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4 etiquette rules you really need to know before you try yoga


(Photo: Flickr/gotovan)
beginner yoga
(Photo: Flickr/gotovan)

If you’re a life-long runner or gym rat, walking into a yoga studio for the first time can be scary. Liz Eustace, founder of yoga-lifestyle website Alignyo and a yogi for more than 20 years, sees it all the time.

“I’m always surprised at how intimidated people are around the practice,” she says. “A lot of people want to try yoga, but they’re not getting on the mat.”

To help tackle some of the reasons people have for shying away from yoga (lack of flexibility, yoga lingo, leggings from 2008, and flatulence, just to name a few), Eustace penned Frozen Yoga, a guide for newbies that’s filled with tips and tools like quick facts on yoga styles, what to wear to class, and her favorite sites for online yoga classes.

And for true beginners, etiquette may be the best place to start (and actually, ahem, some veteran practioners could use a refresher, too).

We chatted with Eustace about the book to bring you a few unwritten etiquette rules to mentally jot down before rolling out your mat in a yoga studio for the first time.

Frozen yoga1. Line your mat up with a neighbor’s. If you literally have no idea where to place your yoga mat in the studio, you’re definitely not stupid. “Some studios have lines on the floor delineated by tape or marker—Shanti bless them, as this makes the process 100 percent easier,” Eustace says. That means you’d align the top of your yoga mat with the marker.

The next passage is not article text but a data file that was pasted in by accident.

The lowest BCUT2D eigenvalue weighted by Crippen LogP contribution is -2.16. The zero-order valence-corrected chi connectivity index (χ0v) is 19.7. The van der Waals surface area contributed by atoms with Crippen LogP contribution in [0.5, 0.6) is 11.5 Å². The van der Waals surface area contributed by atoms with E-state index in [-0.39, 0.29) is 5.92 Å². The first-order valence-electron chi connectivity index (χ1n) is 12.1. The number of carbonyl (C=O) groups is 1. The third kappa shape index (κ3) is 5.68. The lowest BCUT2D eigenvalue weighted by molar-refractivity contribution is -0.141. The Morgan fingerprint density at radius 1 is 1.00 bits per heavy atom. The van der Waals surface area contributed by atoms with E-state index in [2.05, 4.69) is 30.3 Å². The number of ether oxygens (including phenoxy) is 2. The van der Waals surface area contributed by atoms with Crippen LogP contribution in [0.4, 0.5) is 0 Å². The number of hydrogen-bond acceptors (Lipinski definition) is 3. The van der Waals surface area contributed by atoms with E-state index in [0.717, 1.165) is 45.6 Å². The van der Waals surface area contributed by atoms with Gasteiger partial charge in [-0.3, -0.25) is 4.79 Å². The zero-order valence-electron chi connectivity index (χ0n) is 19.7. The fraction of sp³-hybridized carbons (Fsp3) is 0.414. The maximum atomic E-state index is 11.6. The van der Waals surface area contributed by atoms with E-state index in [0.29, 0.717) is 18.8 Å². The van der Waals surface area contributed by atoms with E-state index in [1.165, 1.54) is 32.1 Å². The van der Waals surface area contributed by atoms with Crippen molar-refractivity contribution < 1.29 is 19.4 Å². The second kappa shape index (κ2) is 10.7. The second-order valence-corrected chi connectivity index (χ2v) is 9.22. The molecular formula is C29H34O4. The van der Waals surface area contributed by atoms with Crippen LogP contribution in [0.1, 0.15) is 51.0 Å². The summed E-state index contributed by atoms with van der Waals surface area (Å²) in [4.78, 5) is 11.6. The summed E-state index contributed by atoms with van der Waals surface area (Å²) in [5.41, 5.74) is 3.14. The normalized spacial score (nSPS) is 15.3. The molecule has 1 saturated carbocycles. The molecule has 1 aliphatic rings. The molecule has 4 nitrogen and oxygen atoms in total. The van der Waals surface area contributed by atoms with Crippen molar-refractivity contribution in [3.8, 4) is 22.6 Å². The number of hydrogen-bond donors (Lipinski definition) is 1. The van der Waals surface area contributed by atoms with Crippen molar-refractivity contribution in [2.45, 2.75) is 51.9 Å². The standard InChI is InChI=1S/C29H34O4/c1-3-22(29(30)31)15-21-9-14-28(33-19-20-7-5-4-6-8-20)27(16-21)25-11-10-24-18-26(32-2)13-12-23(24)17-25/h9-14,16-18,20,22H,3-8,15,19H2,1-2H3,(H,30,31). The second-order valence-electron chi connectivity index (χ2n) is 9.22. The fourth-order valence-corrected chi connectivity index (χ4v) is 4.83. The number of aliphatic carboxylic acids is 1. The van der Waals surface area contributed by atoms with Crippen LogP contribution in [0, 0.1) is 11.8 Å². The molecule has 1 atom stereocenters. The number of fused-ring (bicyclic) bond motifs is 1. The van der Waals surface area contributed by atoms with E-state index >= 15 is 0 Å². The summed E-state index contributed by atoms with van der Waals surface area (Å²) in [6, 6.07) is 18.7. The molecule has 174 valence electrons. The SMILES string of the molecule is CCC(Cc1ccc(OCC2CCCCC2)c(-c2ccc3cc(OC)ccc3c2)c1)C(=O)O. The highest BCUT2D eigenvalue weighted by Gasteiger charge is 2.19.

Otherwise, it’s the wild West. You can pretty much place your yoga mat wherever there’s enough space, but as a practice, try to align the top of your mat with your neighbor’s so that you form a row. (And if it’s crowded, don’t leave more than a foot between your mat and the one next to you, as the space is probably needed for another yogi.)

2. Avoid pre-class perfume. Even if you love it, skip your favorite scented spritz that day. “Since yoga places such a strong focus on inhalation and exhalation, a strong fragrance can really take over the room and become distracting,” Eustace explains. Whether it’s Chanel No. 5 or sandalwood oil, better to wait until after class to freshen your fragrance.

3. Don’t freak out if class feels chaotic. At places like Yoga to the People, classes can get super crowded. Like, your-mats-are-overlapping-on-all-sides crowded. “Best advice? Try a simple smile toward your mat neighbor,” she says. “You might even make a friend—which will come in handy if the teacher announces that there is partner work in class.” And if that fails, close your eyes and practice that new deep breathing technique.

4. You don’t have to hold it in. When it comes to the art of the yoga class fart, Eustace recommends letting it out. “With so much breath control from the diaphragm, mixed twists, and inversions—it’s simply a movement of gas, and it’s completely natural,” she says. “Don’t hold it in if it makes you uncomfortable…A big part of yoga is letting go. Of everything.” Of course, maintaining your sense of Zen when someone else decides to follow this advice may take just a little more practice. —Jamie McKillop

For more information, visit www.alignyo.com and check out Frozen Yoga

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